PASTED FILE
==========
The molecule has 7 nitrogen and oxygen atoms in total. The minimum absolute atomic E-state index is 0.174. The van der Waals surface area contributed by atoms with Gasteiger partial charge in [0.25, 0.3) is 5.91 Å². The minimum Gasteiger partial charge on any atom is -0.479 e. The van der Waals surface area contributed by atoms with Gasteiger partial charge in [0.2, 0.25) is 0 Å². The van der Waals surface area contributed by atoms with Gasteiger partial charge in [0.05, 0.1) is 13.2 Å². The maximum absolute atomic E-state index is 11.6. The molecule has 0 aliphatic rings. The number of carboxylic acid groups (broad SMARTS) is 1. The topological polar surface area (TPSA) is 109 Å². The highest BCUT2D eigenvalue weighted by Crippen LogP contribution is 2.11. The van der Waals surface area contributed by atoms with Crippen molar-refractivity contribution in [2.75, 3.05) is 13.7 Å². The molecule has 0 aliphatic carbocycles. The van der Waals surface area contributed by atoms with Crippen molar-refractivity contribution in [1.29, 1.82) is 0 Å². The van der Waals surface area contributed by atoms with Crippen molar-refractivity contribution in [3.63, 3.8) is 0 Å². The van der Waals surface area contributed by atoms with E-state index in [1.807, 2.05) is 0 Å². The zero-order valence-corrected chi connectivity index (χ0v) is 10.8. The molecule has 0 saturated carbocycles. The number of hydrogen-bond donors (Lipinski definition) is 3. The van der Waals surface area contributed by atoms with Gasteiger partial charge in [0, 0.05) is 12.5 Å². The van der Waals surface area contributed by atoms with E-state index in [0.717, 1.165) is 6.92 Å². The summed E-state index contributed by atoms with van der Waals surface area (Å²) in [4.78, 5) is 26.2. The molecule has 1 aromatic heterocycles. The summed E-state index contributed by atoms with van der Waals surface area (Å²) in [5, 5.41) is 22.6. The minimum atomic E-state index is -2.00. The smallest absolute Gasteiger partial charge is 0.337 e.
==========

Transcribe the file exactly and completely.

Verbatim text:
The molecule has 7 nitrogen and oxygen atoms in total. The minimum absolute atomic E-state index is 0.174. The van der Waals surface area contributed by atoms with Gasteiger partial charge in [0.25, 0.3) is 5.91 Å². The minimum Gasteiger partial charge on any atom is -0.479 e. The van der Waals surface area contributed by atoms with Gasteiger partial charge in [0.2, 0.25) is 0 Å². The van der Waals surface area contributed by atoms with Gasteiger partial charge in [0.05, 0.1) is 13.2 Å². The maximum absolute atomic E-state index is 11.6. The molecule has 0 aliphatic rings. The number of carboxylic acid groups (broad SMARTS) is 1. The topological polar surface area (TPSA) is 109 Å². The highest BCUT2D eigenvalue weighted by Crippen LogP contribution is 2.11. The van der Waals surface area contributed by atoms with Crippen molar-refractivity contribution in [2.75, 3.05) is 13.7 Å². The molecule has 0 aliphatic carbocycles. The van der Waals surface area contributed by atoms with Crippen molar-refractivity contribution in [1.29, 1.82) is 0 Å². The van der Waals surface area contributed by atoms with Crippen molar-refractivity contribution in [3.63, 3.8) is 0 Å². The van der Waals surface area contributed by atoms with E-state index in [1.807, 2.05) is 0 Å². The zero-order valence-corrected chi connectivity index (χ0v) is 10.8. The molecule has 0 saturated carbocycles. The number of hydrogen-bond donors (Lipinski definition) is 3. The van der Waals surface area contributed by atoms with Gasteiger partial charge in [0, 0.05) is 12.5 Å². The van der Waals surface area contributed by atoms with E-state index in [0.717, 1.165) is 6.92 Å². The summed E-state index contributed by atoms with van der Waals surface area (Å²) in [4.78, 5) is 26.2. The molecule has 1 aromatic heterocycles. The summed E-state index contributed by atoms with van der Waals surface area (Å²) in [5, 5.41) is 22.6. The minimum atomic E-state index is -2.00. The smallest absolute Gasteiger partial charge is 0.337 e.